Starring Jason Clarke, John Hawkes, Josh Brolin, Emily Watson, Michael Kelly, Ingvar Eggert Sigurosson, Naoko Mori, Martin Henderson, Elizabeth Debicki, Jake Gyllenhaal, Sam Worthington, & Keira Knightley
Directed by Baltasar Kormakur
If you’re looking for a reason to never climb Mount Everest then this film will give you several. The 1996 Everest disaster is basically a list of every single thing that can go wrong within a three-day period. Essentially it’s an educational film on the dangers of mountain climbing, using history as its reason.
But here’s the thing. Despite every fibre of your being wanting to turn tail you can’t help but feel slightly intrigued. You wonder what it would truly be like to be in such a predicament. That’s how you know Everest is a great film. It grabs you, despite its frightening content, and hurls you down the mountainside. And while you’re tumbling and breaking bones at breakneck speed you’re enjoying the experience. Then when you reach the bottom you dust yourself off, wait for the DVD release and do it all again.
Starring Emily Blunt, Josh Brolin, Benicio del Toro, Daniel Kaluuya, Maximiliano Hernandez, Victor Garber & Jon Bernthal
Directed by Denis Villeneuve
I have an issue with America-saves-the-day films, and for a brief moment I incorrectly assumed Sicario to be one of these. However it quickly won me over when I realised there was far greater depth to this film than first assumed.
In case you didn’t know, Emily Blunt can put in a brilliant performance, and though I’m not a fan of Benicio del Toro or Josh Brolin I begrudgingly give them props. They anchor this film in realism, which is intense from beginning to end. There’s no exorbitant action or adorned heroics from the characters because it’s not the focal point. At the end of the day Sicario is both a character piece and a thorough analysis of the the ends justifying the means.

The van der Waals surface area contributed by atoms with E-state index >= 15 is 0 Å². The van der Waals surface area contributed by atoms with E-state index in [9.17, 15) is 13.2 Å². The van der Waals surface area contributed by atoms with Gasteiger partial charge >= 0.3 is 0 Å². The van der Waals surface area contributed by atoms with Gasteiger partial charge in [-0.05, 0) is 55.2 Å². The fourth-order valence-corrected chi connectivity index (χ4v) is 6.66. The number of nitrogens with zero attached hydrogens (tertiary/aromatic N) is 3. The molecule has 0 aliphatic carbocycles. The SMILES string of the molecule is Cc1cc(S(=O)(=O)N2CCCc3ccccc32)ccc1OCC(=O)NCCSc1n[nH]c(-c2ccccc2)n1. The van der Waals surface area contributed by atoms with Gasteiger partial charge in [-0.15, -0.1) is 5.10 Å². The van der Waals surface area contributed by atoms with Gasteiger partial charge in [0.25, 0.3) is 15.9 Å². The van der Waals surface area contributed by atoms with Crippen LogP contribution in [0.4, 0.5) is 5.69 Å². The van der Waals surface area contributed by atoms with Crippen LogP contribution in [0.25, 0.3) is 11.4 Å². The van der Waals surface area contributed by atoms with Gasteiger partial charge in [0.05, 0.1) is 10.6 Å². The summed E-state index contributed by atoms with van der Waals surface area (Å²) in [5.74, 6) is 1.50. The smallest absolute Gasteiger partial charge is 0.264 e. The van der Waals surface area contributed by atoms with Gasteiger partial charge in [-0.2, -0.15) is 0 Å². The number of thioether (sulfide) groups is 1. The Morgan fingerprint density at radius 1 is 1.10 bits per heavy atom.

Is that question answered? In ways it tries to vindicate the actions of the not so savoury types in this film, but at the same time it offers perspectives from both sides of the argument. It’s really viewers choice as to whether it displays what you might think is the proper interpretation.
And by the way, it’s a kick-arse film. Watch it.
Starring Jason Mitchell, O’Shea Jackson, Corey Hawkins, Aldis Hodge, Neil Brown Jr. & Paul Giamatti
See, I like rap, but I don’t. It’s weird; I go through phases where I enjoy the music, but it gets old quickly. Maybe it’s a culture gap; I’m a white Australian and that’s about as far away from gangster as it gets.
But the reason why a film like Straight Outta Compton was perfect for me isn’t because of its cultural appeal but the fact that underneath the guns and the clothing is a film about songwriters. I’m a musician first and foremost, so I lapped up the true story about the kids from South Central L.A who proved everybody wrong. Plus I like me a bit of Paul Giamatti.
As a film reviewer I love the new talent that’s on display. Jason Mitchell is someone I can see going on to great things, and call it genetics but O’Shea Jackson plays his old man spot-on perfectly. The casting is one of those life-imitating-art moments I like to mention invariably, but a deliberate one here. It’s taking the truth of the story and applying it to the creative process, and here it’s never been more compelling.